Jackson: in response to Mr. Hill’s open letter to the NFL

In what seemed like a feigned effort at a conciliatory tone, Mr. Hill 1) mischaracterized a political protest, and 2) argued that unless NFL players offered solutions, their protests were unfounded and were simply “complaining.”

Steven Jackson

I wish Mr. Hill was more concerned with the issues that are manifesting themselves in protests now when he was an officer and head of the Scottsdale organization bargaining for “fair pay, benefits, and working conditions” for officers, as he put it.

It was previously reported that over a seven-year period during his leadership of the Police Officers of Scottsdale Association (POSA), over $4.5 million was raised for programs meant to help underprivileged kids.

Over that same period, however, KJZZ reported that much of the money went to POSA operations and expenses, including to the salary of Hill’s wife. In some of those years less than 10 percent of the money collected went to kids’ charities.

Public trust in the police force is something to strive for, but the numbers in Scottsdale and around the metro-Phoenix area back then and today indicate a problem Mr. Hill still fails to address. While Mr. Hill was head of POSA, Officer James Peters was involved in his sixth justifiable homicide. Although deemed justifiable, the city of Scottsdale was sued and paid $4.5 million to a family affected by the police shooting.

Officer Peters was able to retire with salary. Where was the personal accountability Mr. Hill spoke of when an officer with an alleged “long history of excessive use of force against civilians,” including “dozens of incidents involving tasers” and four citizen complaints cost citizens their lives, remained on the force, cost taxpayer dollars, and ultimately retired?

Mr. Hill, a former officer in a position to assist in preventing abuse of authority, argues now that we should place the onus on those protesting abuse of that authority as opposed to expecting law enforcement to take the lead. The public’s safety should be the paramount concern. The resultant protests after years of public safety issues with officers should be something he as a leader should take the “personal accountability” to address.

A protest simply isn’t invalid because those protesting don’t have all of the solutions, although I’d argue that players are doing a lot more to bridge the gap than Mr. Hill gives them credit for. Despite that, I agree wholeheartedly that players and community members should work to bridge the gap. I also agree that officers risk everything and should be celebrated as underpaid servants who deserve the resources to succeed.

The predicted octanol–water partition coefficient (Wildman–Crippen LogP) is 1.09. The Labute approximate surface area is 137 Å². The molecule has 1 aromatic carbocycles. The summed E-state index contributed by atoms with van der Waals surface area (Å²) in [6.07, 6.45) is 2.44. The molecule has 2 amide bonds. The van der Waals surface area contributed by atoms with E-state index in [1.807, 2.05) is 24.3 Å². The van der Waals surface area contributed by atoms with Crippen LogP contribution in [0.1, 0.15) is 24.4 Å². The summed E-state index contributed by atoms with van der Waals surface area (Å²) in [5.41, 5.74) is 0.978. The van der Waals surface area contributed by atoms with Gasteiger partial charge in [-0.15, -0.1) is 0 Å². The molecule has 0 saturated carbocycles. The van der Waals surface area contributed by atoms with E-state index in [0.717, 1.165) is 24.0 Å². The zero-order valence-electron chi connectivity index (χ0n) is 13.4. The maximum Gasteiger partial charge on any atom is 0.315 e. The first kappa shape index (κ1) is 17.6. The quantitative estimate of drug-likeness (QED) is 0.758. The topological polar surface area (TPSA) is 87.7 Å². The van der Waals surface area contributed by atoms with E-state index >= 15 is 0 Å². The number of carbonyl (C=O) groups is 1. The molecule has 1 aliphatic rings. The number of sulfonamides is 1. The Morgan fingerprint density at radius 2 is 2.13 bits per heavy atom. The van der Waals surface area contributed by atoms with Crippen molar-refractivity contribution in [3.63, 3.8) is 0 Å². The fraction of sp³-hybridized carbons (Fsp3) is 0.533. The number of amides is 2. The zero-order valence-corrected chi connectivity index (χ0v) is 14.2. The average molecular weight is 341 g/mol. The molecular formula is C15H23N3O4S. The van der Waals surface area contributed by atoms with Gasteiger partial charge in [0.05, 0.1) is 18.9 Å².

However, I disagree with the assumptions hidden in his proposed solutions. Instead of bridges, his proposals are accusations as he asks players to stop protesting and to “rid communities of the ‘no snitching’ rule,” and to “stop vilifying the profession.” Nowhere does he suggest any reform or effort at accountability, instead he only laments that a few bad officers give everyone else a bad name. Whether on purpose or in error, he mischaracterizes the issues and furthers the gap he thinks protesters are exacerbating.

More examples of issues with police authority abound in Phoenix, where police recently tied the record for shootings in an entire year. In July. I’d hope with his experience and leadership role Mr. Hill would be as angry and frustrated at those numbers, but I guess protests are really what we should be worried about.

After all, players who kneel are simply protesting the police, and we just can’t have that.

Mr. Hill captures the misguided notion among many that those players protesting the NFL are there to “protest the police.” He flippantly demands that players come to the table on his terms, or be deemed by he and others in power as not worthy of being listened to.

I’d have a different message for the players of the NFL — protests are still necessary.

Editor’s note: Mr. Jackson is a Scottsdale resident and founder of the Steven M. Jackson Law Group

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